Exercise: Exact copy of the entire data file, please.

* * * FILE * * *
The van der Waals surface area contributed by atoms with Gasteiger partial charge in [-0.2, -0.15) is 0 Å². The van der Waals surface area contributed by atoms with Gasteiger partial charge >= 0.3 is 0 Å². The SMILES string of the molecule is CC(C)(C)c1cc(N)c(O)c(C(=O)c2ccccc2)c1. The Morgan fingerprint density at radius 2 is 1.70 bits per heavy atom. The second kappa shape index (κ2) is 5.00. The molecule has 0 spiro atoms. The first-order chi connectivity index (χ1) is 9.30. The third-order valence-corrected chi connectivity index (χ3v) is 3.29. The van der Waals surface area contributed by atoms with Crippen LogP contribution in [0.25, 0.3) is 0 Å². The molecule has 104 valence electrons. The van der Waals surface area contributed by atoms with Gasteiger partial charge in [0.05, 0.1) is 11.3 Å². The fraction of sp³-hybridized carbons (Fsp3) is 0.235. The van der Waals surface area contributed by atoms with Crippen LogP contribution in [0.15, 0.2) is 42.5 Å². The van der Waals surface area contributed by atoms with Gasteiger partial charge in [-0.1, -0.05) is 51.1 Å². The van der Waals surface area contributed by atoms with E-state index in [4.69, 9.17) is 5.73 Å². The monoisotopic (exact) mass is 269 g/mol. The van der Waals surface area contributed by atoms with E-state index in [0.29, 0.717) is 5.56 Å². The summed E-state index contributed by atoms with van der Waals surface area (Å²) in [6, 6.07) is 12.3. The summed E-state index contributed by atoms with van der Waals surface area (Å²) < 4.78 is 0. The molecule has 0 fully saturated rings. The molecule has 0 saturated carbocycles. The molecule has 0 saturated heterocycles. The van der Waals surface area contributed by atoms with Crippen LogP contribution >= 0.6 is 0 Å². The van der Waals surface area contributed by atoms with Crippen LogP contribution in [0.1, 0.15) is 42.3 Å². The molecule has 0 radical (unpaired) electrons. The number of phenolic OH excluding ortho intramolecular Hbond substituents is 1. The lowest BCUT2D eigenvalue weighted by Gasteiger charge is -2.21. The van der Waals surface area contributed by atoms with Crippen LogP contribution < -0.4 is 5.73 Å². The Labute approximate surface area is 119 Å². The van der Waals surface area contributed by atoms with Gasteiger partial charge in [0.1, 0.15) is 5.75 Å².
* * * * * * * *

The van der Waals surface area contributed by atoms with Gasteiger partial charge in [-0.2, -0.15) is 0 Å². The van der Waals surface area contributed by atoms with Gasteiger partial charge >= 0.3 is 0 Å². The SMILES string of the molecule is CC(C)(C)c1cc(N)c(O)c(C(=O)c2ccccc2)c1. The Morgan fingerprint density at radius 2 is 1.70 bits per heavy atom. The second kappa shape index (κ2) is 5.00. The molecule has 0 spiro atoms. The first-order chi connectivity index (χ1) is 9.30. The third-order valence-corrected chi connectivity index (χ3v) is 3.29. The van der Waals surface area contributed by atoms with Crippen LogP contribution in [0.25, 0.3) is 0 Å². The molecule has 104 valence electrons. The van der Waals surface area contributed by atoms with Gasteiger partial charge in [0.05, 0.1) is 11.3 Å². The fraction of sp³-hybridized carbons (Fsp3) is 0.235. The van der Waals surface area contributed by atoms with Crippen LogP contribution in [0.15, 0.2) is 42.5 Å². The van der Waals surface area contributed by atoms with Gasteiger partial charge in [-0.1, -0.05) is 51.1 Å². The van der Waals surface area contributed by atoms with E-state index in [4.69, 9.17) is 5.73 Å². The monoisotopic (exact) mass is 269 g/mol. The van der Waals surface area contributed by atoms with E-state index in [0.29, 0.717) is 5.56 Å². The summed E-state index contributed by atoms with van der Waals surface area (Å²) in [6, 6.07) is 12.3. The summed E-state index contributed by atoms with van der Waals surface area (Å²) < 4.78 is 0. The molecule has 0 fully saturated rings. The molecule has 0 saturated carbocycles. The molecule has 0 saturated heterocycles. The van der Waals surface area contributed by atoms with Crippen LogP contribution >= 0.6 is 0 Å². The van der Waals surface area contributed by atoms with Crippen LogP contribution in [0.1, 0.15) is 42.3 Å². The molecule has 0 radical (unpaired) electrons. The number of phenolic OH excluding ortho intramolecular Hbond substituents is 1. The lowest BCUT2D eigenvalue weighted by Gasteiger charge is -2.21. The van der Waals surface area contributed by atoms with Crippen LogP contribution < -0.4 is 5.73 Å². The Labute approximate surface area is 119 Å². The van der Waals surface area contributed by atoms with Gasteiger partial charge in [0.1, 0.15) is 5.75 Å².